Even if it sometimes seems like the depressingly similar same old tune in UK shale, there are things going on in the background. A recent key event was Bloomberg New Energy Finance completely changing their tune on shale gas.
To understand today, we have to go back to BNEF’s view of only 23 months ago:
Continue reading Mike Liebreich’s new reality on shale natural gas
The VW scandal is going to have some interesting fallout. In the US particularly, diesel cars were marketed as a green alternative to the 99% who can’t afford Teslas. In Europe, outside of Germany where it sometimes seems that plain vanilla Mercedes sold anywhere else morphed into BlueTec and the like, greens, and most everyone else have the option many Americans don’t possess, of living in comfortable cities and town well supplied with affordable buses, trams, metros and bike paths. Thus the fallout will be different in Europe as we understand more clearly in places like London and Paris that the true fallout is from diesel air pollution. Can this be the kick we need to see that in the five percent of vehicles that drive forty percent of miles (buses, taxis, delivery fleets, garbage trucks), natural gas is the answer ?
Time here to give the podium over again to Rudolf Huber, Methanist, Pit Bull of LNG and Vienna’s reporter on the international gas revolution for almost as long as me and the folks over at Natural Gas Now. Greens like to scare people.This turns the tables for once.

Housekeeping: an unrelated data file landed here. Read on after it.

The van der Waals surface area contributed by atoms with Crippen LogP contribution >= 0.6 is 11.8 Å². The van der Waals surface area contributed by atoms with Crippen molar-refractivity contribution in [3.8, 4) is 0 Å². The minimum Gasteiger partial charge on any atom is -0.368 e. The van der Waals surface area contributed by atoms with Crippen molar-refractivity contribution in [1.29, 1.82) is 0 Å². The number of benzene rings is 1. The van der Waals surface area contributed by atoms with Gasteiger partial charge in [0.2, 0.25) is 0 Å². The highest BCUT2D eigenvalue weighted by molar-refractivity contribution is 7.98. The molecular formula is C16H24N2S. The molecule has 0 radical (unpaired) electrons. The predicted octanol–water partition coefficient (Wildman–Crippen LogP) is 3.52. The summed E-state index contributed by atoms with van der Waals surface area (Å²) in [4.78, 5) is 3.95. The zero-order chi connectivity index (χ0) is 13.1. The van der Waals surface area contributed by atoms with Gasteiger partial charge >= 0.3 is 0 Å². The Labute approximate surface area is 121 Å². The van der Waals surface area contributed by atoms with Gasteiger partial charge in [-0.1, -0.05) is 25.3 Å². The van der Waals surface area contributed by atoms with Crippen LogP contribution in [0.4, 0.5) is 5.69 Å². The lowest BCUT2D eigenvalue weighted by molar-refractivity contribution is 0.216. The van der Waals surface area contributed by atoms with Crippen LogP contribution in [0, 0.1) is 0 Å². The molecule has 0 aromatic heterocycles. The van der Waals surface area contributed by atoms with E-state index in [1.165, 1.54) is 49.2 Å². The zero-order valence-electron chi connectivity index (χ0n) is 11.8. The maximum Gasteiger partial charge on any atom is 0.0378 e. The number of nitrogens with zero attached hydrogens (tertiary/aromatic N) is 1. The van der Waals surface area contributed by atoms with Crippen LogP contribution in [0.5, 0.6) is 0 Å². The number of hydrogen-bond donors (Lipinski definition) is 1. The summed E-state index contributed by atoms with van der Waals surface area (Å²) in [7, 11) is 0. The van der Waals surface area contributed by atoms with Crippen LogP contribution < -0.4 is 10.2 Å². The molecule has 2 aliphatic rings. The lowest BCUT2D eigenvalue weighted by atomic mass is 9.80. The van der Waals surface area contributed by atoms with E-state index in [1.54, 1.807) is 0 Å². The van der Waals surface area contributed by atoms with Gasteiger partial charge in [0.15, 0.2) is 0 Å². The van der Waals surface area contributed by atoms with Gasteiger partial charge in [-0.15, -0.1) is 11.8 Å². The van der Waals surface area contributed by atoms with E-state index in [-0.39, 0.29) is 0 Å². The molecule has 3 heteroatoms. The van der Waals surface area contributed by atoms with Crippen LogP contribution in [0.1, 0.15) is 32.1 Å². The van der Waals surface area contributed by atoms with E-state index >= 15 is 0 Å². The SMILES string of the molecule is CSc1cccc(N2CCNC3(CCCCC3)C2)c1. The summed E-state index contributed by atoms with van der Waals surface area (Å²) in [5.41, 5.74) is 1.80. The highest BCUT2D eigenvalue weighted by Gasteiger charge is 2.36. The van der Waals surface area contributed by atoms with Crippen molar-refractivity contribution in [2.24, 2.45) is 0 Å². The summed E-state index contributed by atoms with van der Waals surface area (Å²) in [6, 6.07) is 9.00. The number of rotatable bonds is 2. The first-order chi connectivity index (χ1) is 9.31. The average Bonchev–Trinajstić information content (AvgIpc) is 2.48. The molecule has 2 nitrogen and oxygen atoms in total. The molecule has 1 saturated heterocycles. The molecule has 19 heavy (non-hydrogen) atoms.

Continue reading How Diesel Makes Us Mutants
A site I visited in Washington Township in Wyoming County Pennsylvania last week addressed multiple concerns about shale gas, concerns shared over 3600 miles away in London and Lancashire, and only forty miles away in New York State, the jurisdiction hailed by fracking opponents worldwide as an exemplar to follow.
For one example, New York State officials used the BBC to warn Lancashire over one of the prime fears of fracking opponents:
Continue reading Shale gas and children’s health: A surprising fact
Instead of the interminable debate over what onshore shale gas and oil exploration might, or might not, look like in Europe, I made a trip last week to Wyoming and Susquehanna counties in Pennsylvania to look at it from another angle. What are the medium to long term effects on local communities of the US shale revolution? I’ve often described the transitory short term impacts of shale as being like the circus coming to town. Inevitably, the circus leaves. So too with shale. After initial drilling, visual disruption and truck movements, what remains, and was it worth the price? Is there a shale hangover?
Continue reading A peek into the shale gas future. If we want it.
This quote from Oscar Wilde comes to mind, and unfortunately will do so again, in considering Greenpeace’s campaign against Arctic oil drilling. “There are only two tragedies in life: one is not getting what one wants, and the other is getting it.”
The words of a more recent Anglo Irish poet also come to mind, this from Morrissey: We Hate It When Our Friends Become Successful
Continue reading Greenpeace and the Arctic. It could have been them. But it wasn’t
Compare the reporting about natural gas when it’s someone else’s. Recently Eni revealed good news for Egypt, and the hyperbole machine was steaming:
Continue reading Offshore good. Onshore Bad?